Preoperative systemic chemoimmunotherapy and sequential resection for unresectable hepatocellular carcinoma

Ann Surg. 2001 Feb;233(2):236-41. doi: 10.1097/00000658-200102000-00013.


Objective: To examine the surgical and pathologic findings of 15 patients who had initially unresectable hepatocellular carcinoma (HCC) and received preoperative systemic chemoimmunotherapy and sequential resection.

Summary background data: More than 80% of patients with HCC present for treatment at an unresectable stage. Conventional treatment has produced a low tumor response rate in this group of patients. Recently, new systemic chemoimmunotherapy has been found to be effective and able to make previously unresectable HCC resectable. Sequential resection after response to chemoimmunotherapy could therefore induce complete clinical remission.

Methods: From July 1996 to February 1999, 150 patients with unresectable HCC were treated with systemic chemoimmunotherapy consisting of cisplatin, alpha-interferon, doxorubicin, and 5-fluorouracil for a maximum of six cycles. The residual tumors were reassessed for resectability after treatment aiming at complete remission in the patients after combined modality treatment. Twenty-seven patients had a more than 50% regression in tumor size (2 complete remissions, 25 partial remissions). Fifteen patients had resectable disease after treatment, and all underwent sequential resection with curative intent. Treatment outcome and the surgical and pathologic features of these 15 patients were studied.

Results: Fifteen of 150 patients responded to chemoimmunotherapy and underwent sequential resection. They were considered to have unresectable disease as a result of extensive local disease (with and without major vascular involvement) in 10 patients and the presence of extrahepatic or metastatic disease in 5 patients. All patients except two were hepatitis B carriers. Surgical resection of the residual lesion after chemoimmunotherapy was successful for all patients. Eight of the patients had complete pathologic remission. The rest had minimal residual disease (<5%) only. All 15 patients entered complete clinical remission after surgery. Thirteen patients were still alive as of this writing and two had died of recurrent disease. The 1-, 2-, and 3-year survival rates were 100%, 100%, and 53%, respectively. The mean follow-up period was 27 months (range 15-37). Neither the median disease-free nor overall survival had been reached. Ten patients remained in complete remission as of this writing.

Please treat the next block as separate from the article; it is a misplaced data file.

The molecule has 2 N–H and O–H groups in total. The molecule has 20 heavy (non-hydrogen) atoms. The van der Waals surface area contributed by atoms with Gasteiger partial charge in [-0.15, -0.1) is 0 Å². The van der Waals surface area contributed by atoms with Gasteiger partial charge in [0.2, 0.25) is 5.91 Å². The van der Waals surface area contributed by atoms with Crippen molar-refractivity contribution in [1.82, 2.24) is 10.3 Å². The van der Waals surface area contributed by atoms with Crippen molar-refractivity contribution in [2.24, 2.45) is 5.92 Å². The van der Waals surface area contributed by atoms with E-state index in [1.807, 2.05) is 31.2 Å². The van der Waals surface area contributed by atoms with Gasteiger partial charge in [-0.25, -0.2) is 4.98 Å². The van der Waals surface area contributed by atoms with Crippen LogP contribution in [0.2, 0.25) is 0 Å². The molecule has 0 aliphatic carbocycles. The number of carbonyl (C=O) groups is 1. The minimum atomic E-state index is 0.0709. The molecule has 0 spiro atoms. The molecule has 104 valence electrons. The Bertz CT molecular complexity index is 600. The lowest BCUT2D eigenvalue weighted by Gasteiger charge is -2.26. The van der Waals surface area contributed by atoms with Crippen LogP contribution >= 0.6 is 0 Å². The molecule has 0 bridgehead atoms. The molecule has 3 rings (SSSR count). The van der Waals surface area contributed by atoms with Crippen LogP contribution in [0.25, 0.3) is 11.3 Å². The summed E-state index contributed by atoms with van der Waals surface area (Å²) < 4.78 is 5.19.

Conclusion: Combined modalities with systemic chemoimmunotherapy and surgical resection can achieve complete clinical remission and long-term control of disease in patients with unresectable HCC.

MeSH terms

  • Adolescent
  • Adult
  • Carcinoma, Hepatocellular / mortality
  • Carcinoma, Hepatocellular / pathology*
  • Carcinoma, Hepatocellular / therapy*
  • Child
  • Combined Modality Therapy
  • Female
  • Humans
  • Liver Neoplasms / mortality
  • Liver Neoplasms / pathology*
  • Liver Neoplasms / therapy*
  • Male
  • Middle Aged
  • Preoperative Care
  • Survival Rate